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"PNQ" redirects here, for Pacific Northwest history journal see Pacific Northwest Quarterly.
For an airport in Pune, India with the IATA Airport Code PNQ, see Pune Airport.
Parti nationaliste du Québec
Leader Marcel Léger (until May 1984)
Denis Monière (after May 1984)
President n/a
Founded 1983
Dissolved c. 1987
Headquarters n/a
Ideology Social democracy, Quebec nationalism, Quebec sovereignty
International affiliation none
Official colours Blue
Seats in the House of Commons n/a
Politics of Canada
Political parties

The Parti nationaliste du Québec was a fringe Quebec-based federal political party in Canada, that advocated sovereignty of Quebec and was founded by Parti Québécois (PQ) supporters. Its primary goal was to represent Quebec's interests in Ottawa and serve as a federal wing for the PQ.



For decades, the Social Credit Party's Quebec wing, the Ralliement créditiste, attracted many Quebec nationalists as a party that could represent Quebec's interests in the Canadian House of Commons. When Créditistes were wiped off the electoral map in 1980 federal election, the political situation seemed favourable for the growth of the Parti nationaliste.

The Parti nationaliste was a successor to the Union Populaire, a party that had little success in the 1979 and 1980 federal elections.

Beau risque

Marcel Léger [1], who had been the PQ Member of the provincial legislature for the district of LaFontaine since 1970 became the party's first leader on September 14, 1983. He was a former Minister of the Environment who had been dropped from the Cabinet in 1982.

In the aftermath of the 1982 Patriation of the Constitution by the federal government, PQ leader René Lévesque adopted the beau risque strategy and refused to give his blessing to Léger's efforts to establish the Parti nationaliste. Instead, Lévesque backed Brian Mulroney's pledge to have Quebec integrate the Canadian constitution in honour and dignity.

Léger resigned as leader on May 17, 1984 and was succeeded by Denis Monière, a Professor of Political Science.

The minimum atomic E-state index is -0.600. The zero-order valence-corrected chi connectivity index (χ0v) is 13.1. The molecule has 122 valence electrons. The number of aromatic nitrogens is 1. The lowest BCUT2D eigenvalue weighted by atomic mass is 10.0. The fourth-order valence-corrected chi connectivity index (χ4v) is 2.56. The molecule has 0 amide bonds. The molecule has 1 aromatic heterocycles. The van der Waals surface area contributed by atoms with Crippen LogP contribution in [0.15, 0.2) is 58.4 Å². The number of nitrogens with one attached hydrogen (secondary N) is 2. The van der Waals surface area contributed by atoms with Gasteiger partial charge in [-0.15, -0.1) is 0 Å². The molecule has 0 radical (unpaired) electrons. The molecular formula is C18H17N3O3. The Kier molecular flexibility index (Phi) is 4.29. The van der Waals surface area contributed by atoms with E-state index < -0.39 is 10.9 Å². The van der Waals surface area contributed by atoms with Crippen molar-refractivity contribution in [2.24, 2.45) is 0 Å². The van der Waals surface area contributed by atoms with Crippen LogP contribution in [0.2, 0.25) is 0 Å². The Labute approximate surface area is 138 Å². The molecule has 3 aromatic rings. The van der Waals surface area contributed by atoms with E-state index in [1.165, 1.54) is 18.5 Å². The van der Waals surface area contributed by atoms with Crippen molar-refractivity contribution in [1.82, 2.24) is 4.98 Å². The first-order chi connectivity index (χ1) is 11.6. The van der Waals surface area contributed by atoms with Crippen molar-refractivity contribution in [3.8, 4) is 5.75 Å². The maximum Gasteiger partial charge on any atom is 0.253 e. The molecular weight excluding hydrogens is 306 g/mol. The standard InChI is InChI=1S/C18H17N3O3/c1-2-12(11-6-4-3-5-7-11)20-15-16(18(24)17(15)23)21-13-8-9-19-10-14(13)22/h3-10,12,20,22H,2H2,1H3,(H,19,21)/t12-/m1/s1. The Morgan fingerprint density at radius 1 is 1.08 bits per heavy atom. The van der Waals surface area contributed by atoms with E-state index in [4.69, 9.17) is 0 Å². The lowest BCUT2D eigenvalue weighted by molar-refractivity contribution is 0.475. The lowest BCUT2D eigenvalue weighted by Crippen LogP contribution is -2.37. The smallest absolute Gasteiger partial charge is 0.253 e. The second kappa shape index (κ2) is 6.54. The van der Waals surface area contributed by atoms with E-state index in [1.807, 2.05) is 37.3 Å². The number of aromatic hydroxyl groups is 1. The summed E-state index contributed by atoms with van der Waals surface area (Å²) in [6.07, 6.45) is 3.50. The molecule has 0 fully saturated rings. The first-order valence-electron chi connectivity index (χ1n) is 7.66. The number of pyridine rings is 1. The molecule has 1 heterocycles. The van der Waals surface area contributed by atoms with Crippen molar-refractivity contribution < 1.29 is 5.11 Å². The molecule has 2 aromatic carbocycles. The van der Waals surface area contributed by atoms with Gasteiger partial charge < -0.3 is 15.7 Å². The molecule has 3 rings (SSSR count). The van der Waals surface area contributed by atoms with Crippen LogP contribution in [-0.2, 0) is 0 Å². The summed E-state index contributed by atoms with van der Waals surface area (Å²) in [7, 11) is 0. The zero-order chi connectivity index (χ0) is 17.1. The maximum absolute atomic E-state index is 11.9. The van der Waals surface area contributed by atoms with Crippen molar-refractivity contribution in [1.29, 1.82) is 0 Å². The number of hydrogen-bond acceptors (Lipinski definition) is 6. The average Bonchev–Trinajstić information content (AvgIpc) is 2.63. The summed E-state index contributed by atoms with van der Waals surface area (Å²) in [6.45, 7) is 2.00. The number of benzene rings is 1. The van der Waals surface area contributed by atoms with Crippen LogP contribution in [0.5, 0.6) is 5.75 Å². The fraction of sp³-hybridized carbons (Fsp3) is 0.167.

1984 election

The party ran 74 candidates in the 1984 federal election. All of them ran in Quebec districts and were defeated, including interim leader Denis Monière, who ran in the district of Duvernay.

The party conducted a very modest campaign, lacking financial and human resources. Most PQ supporters voted for the Progressive Conservative Party which won 58 out of Quebec's 75 districts and Mulroney became Prime Minister.


During the months that followed the 1984 defeat, the PQ dealt with the worst crisis of its existence. Five cabinet members, including Minister of Finance Jacques Parizeau, resigned. The PQ lost the 1985 provincial election. The PQ's misfortunes distracted the Parti nationaliste's supporters. It left them with little time available for federal politics.

Monière went on to help found the Parti indépendantiste in 1985. The Parti indépendantiste was a Quebec provincial party that aimed to attract more radical supporters of the PQ who were disappointed with the beau risque approach.

The Parti nationaliste unsuccessfully ran a candidate in the September 29, 1986 by-election in the district of Saint-Maurice. It ceased to exist soon after.


The Parti nationaliste may have provided the groundwork for the subsequent success of the sovereigntist Bloc Québécois (BQ) in federal politics. In 1993, 54 out of the BQ's 75 candidates were elected. Three of them, Antoine Dubé, Réal Ménard and Yves Rocheleau, had run under the Parti nationaliste label nine years earlier.


See also



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